Several years ago we took in a pregnant stray. She had five kittens of which two survived and we ended up having to bottle feed them. For those of you who have bottle fed kittens you know it's job. By the time we were weaning them we were totally attached to them. It was also at this time it became apparent that something was wrong with one of them. It took awhile but "Teddy" was finally diagnosed with CH. We were told by the vet that she probably wouldn't live long because hers was pretty severe and that we should euthanize her. I couldn't do it and decided to just let nature take its course. I tried to treat her as a special needs kitty but she wouldn't have any part of it. She was determined to do what she wanted to do. She couldn't walk well at all and mostly scooted and she certainly couldn't jump. However that little girl could climb. I lived in a townhouse apartment for the first few years of her life and you can't imagine my surprise when I came out of the shower one day and went into my bedroom and there she laid in the middle of my bed. I was totally shocked that she managed to get on my bed and then it dawned on me not only did she climb up on my bed she had also climbed up two flights of stairs to get to it!! I moved from that apartment because of her. I was terrified she would break her neck on those stairs and nothing I did would keep her off of them. Baby gates didn't deter her at all. She would climb to the top then just drop to the other side. She started having seizures one day and I really think it was from all the knocks to her little head but fortunately they were controlled by medicine. At this time I tried to keep her contained in a play pen to keep her head protected. That was a joke. She climbed out of that in about 2 minutes. That's when I decided to just let her be the "normal" cat she wanted to be with a few concessions. I kept pee pee pads out for her since she couldn't get in the litter box and a thick rug under a bar stool which is where she took her meals. She was the sweetest most loving cat I've ever had and I feel blessed to have had her. She passed away a couple of years ago and I still miss her terribly. Oh and btw that vet was wrong. She lived a lot longer than he ever thought she would. She died about 2 months before her birthday and on that birthday she would have been 18yrs old.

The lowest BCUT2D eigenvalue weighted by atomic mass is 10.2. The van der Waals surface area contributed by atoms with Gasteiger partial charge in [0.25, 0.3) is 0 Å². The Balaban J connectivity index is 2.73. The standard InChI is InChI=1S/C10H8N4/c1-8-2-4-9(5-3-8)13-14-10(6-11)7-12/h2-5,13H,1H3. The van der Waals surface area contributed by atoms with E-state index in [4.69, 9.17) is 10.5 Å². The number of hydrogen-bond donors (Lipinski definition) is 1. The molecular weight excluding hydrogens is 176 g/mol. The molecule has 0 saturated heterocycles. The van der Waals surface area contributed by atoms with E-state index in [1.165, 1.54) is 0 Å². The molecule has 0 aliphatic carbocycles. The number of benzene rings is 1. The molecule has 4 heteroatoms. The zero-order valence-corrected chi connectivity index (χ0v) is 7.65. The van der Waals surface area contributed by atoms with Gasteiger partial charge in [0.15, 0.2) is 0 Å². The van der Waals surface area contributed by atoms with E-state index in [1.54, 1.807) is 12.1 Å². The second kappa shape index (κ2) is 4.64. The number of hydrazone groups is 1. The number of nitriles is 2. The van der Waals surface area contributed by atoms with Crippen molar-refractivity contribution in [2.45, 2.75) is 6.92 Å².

ericsmom1000 January 25, 2012
As one who has taken in the cats no one wants -- the old ones, the special needs -- it is heartwarming indeed to read of these special people who adopted CH cats. We need more like them. Cats who are not considered "normal" need homes, and we know that the odds of them finding that forever home are zero in kill shelters. Everyone wants the cute kitten -- plenty of those -- too many -- during kitten season, but no one wants the special needs or older cats. One of the saddest stories I ever saw was about a 12-year-old German Shepherd mix named Agnes. She was at a no kill shelter in upstate New York. The shelter contacted the local media to try to find her a home, but no one was interested. She died less than a year later of heart failure, and was buried on the shelter property. I think she died of a broken heart. She knew no one wanted her. This was part of a PBS documentary, and I never forgot it. To see her body wrapped in her favorite blanket as she was lowered in the ground was heartbreaking. I would have taken Agnes in a minute. Nearly 20 years ago, I took in a German Shepherd mix from a Los Angeles City Shelter who had marble-sized tumors all over his body. He was dumped in the street by his previous owners. I named him Joey. A shelter worker ridiculed me for taking that dog, referring to him as an "it." I made sure she didn't have a job after that, because the shelter employees knew I did rescue work, and didn't take kindly to anyway who made fun of my choice to dog and/or cat to take home. Needless to say, I made a big stink about this stupid woman, and the next time I went to that particular shelter, she was gone -- terminated. Joey lived for only a month, but he died surrounded by his lovng family, instead of being tossed in a barrel with the other euthanized animals. I have his ashes. Those of us who love animals need to work harder to get older and special needs animals placed in forever homes. In many ways, it's like getting older (above age two), special needs and sibling group children adopted. Everyone wants the infants.